We all find out at a pretty young age what our blood is: often due to unfortunate incidents as toddlers involving overambitious attempts to run/jump/climb over household objects twice our height. But despite almost continually losing blood throughout our lives via cuts, grazes, injections and other incidents we almost never run out of the stuff, except in extreme circumstances. This is because your body is constantly producing blood to make up for that which is lost during daily life – but where does this new blood come from? This is a tricky question to answer, but a study led by Rui Monteiro in Roger Patient’s lab in the MRC Molecular Haematology Unit sheds new light on this complex process. Tomasz Dobrzycki, a DPhil student in the lab, explains what they found.
Each of us has around 6 pints of blood. The blood contains a number of different types of cell, including oxygen-transporting red blood cells, disease-protecting white blood cells or wound-closing platelets.
But do you know where they all come from?
Quite amazingly, all these very different blood cells originate from the same parental cell, called the haematopoietic stem cell (HSC for short). A number of HSCs live inside our bone marrow and keep making new blood cells throughout life.
That’s why you don’t have to worry if you cut yourself and lose some blood – your bone marrow will make new cells very quickly. In fact, a single haematopoietic stem cell has the potential to make all 6 pints of your blood itself!
At the MRC WIMM we are trying to understand where the HSCs themselves come from in the first place. In other words, our aim is to precisely describe the very first origins of the blood in the human body.
We actually need to look quite early, because the whole process starts long before we are born – around 6 weeks into pregnancy. Luckily, we do not need human embryos to do our research: the process of making the very first HSCs is very similar across all vertebrates, so a lot of discoveries in the field with relevance to human biology have been made using mouse, frog or zebrafish embryos.
But understanding these chemical signals is a complex process. Making a haematopoietic stem cell is like cooking a complicated dish: you cannot just throw all the ingredients into a pot, put it in the oven and hope that a perfect meal will come out. You need to add things in the correct order, mixing and cooking by following precise guidelines. If you throw raw beef on top of pre-boiled pasta sheets, tomato sauce and cheese, trust me – you won’t be eating lasagne for dinner.
In the case of the developing embryo, the ‘ingredients’ are molecular signals and genes. In order to make an HSC, the embryo needs to deliver the appropriate signals and turn on the expression of essential genes at the right time and in the correct order. In a recent paper by Rui Monteiro and colleagues, published in Developmental Cell, the team describe not only the precise timing when these specific signals need to be delivered to the future HSCs during the development of the embryo, but also which signals need to arrive first.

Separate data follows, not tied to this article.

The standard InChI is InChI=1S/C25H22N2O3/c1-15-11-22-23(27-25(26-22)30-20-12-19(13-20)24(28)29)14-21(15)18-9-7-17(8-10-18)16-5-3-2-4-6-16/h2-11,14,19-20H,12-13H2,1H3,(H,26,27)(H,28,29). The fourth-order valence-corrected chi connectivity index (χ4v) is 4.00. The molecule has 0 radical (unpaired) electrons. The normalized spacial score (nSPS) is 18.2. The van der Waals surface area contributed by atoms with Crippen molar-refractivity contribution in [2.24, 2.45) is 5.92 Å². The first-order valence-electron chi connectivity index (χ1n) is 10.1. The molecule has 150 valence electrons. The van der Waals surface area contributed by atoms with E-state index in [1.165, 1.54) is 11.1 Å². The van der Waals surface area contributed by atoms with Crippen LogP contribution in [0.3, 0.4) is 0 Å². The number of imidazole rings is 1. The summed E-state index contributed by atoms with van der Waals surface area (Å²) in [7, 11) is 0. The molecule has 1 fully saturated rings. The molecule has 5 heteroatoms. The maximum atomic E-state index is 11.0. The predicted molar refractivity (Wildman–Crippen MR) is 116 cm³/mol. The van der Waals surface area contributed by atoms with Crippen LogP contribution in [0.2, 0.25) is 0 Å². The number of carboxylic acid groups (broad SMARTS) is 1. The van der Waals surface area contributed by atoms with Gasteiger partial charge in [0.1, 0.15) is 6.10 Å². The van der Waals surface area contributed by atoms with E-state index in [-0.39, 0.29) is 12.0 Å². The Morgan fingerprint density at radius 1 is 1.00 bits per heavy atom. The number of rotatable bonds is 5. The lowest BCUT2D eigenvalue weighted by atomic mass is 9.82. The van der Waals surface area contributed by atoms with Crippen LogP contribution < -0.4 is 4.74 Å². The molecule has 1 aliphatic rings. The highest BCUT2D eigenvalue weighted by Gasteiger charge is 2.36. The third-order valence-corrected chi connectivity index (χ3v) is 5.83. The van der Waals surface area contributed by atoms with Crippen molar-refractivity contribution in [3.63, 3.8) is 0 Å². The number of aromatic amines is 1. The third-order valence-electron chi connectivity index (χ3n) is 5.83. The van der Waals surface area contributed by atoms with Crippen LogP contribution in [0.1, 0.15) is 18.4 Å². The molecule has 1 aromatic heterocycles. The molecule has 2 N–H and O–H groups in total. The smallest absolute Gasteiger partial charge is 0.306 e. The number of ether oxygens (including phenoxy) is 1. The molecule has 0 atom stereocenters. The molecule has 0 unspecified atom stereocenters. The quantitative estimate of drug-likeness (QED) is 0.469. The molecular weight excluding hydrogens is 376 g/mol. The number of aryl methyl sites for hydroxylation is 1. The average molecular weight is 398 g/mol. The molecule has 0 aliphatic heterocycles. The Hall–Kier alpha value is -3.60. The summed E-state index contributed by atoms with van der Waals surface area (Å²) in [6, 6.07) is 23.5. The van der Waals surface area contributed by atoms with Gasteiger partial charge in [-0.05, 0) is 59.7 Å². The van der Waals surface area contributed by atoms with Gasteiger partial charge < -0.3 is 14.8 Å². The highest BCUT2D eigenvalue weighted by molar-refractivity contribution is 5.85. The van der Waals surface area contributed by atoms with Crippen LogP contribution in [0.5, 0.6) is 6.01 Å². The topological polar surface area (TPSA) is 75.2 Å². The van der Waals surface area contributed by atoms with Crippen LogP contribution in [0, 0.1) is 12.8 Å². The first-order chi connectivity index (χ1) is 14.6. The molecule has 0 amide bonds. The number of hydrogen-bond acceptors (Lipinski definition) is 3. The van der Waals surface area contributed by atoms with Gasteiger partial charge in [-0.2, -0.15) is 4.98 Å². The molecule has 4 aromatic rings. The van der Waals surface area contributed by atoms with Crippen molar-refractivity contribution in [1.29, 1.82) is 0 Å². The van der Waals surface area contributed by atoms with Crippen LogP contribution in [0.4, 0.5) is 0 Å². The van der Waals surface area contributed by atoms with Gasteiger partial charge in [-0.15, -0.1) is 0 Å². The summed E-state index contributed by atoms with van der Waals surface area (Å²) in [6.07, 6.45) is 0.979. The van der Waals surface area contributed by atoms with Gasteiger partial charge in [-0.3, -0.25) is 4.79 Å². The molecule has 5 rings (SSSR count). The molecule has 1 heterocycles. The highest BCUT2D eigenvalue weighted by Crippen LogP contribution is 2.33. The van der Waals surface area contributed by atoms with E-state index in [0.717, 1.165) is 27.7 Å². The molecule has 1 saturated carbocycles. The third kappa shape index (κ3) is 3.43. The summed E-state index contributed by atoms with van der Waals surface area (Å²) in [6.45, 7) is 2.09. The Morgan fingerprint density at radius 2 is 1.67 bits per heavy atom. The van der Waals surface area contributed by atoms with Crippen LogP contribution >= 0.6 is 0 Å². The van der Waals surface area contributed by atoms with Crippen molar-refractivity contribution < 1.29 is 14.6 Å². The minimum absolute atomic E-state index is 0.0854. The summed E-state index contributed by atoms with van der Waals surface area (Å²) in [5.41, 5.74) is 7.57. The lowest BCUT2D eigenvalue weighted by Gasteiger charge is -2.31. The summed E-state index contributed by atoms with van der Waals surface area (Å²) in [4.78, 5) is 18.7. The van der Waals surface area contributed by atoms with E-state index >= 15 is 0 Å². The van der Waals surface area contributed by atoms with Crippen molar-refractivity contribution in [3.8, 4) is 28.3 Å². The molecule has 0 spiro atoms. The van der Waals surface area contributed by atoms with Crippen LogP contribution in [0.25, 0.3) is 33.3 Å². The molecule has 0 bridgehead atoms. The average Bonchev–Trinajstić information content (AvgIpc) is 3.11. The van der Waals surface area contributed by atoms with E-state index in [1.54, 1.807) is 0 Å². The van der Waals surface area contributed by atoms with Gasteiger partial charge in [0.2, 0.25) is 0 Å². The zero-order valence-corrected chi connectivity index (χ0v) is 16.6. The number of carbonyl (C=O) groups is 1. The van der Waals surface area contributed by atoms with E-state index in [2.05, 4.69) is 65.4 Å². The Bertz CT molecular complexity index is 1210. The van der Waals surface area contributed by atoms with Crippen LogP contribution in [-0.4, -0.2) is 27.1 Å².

Through a series of careful experiments using zebrafish embryos, the team worked out that a pathway of signals involving a key molecule called TGFβ which is known to regulate stem cells in other contexts also plays a key role in developing HSCs. What is important, they managed to place this signal within the broader network of other pathways involved in programming the blood stem cells.
But the paper goes beyond that, mainly because of one complication with TGFβ. There are a number of different molecules in the TGFβ family (TGFβ1, TGFβ2, TGFβ3), all of which trigger very similar events in their target cells – but are all subtly different.
Sticking to our cooking analogy – imagine if the recipe instructed you to add pepper. If you add jalapeño pepper instead of yellow pepper – although these two are both called ‘pepper’ and are related – you may ruin your dish by adding the wrong one.
Rui Monteiro and his team managed to identify a similar scenario with the TGFβ signals required for making the first HSCs. Although the team found that both TGFβ1 and TGFβ3 are required to make the HSCs, both of them come from different sources and are required at different times during the development of the embryo. This finding really puts emphasis on how important it is to remember the correct timing of events when studying embryonic development at the molecular level. It really is a lot like cooking, isn’t it?
How can understanding the origins of our blood be useful in the long term? If we discover enough pieces of the puzzle, we may be able to write down a trusted ‘recipe’ to make haematopoietic stem cells in a laboratory dish, step by step. Such optimised, lab-grown HSCs would have a great potential to help people suffering from various blood disorders, including leukaemia, who require regular transfusions of particular types of blood that are often hard to come by. Let’s hope we’ll be able to start ‘cooking’ soon!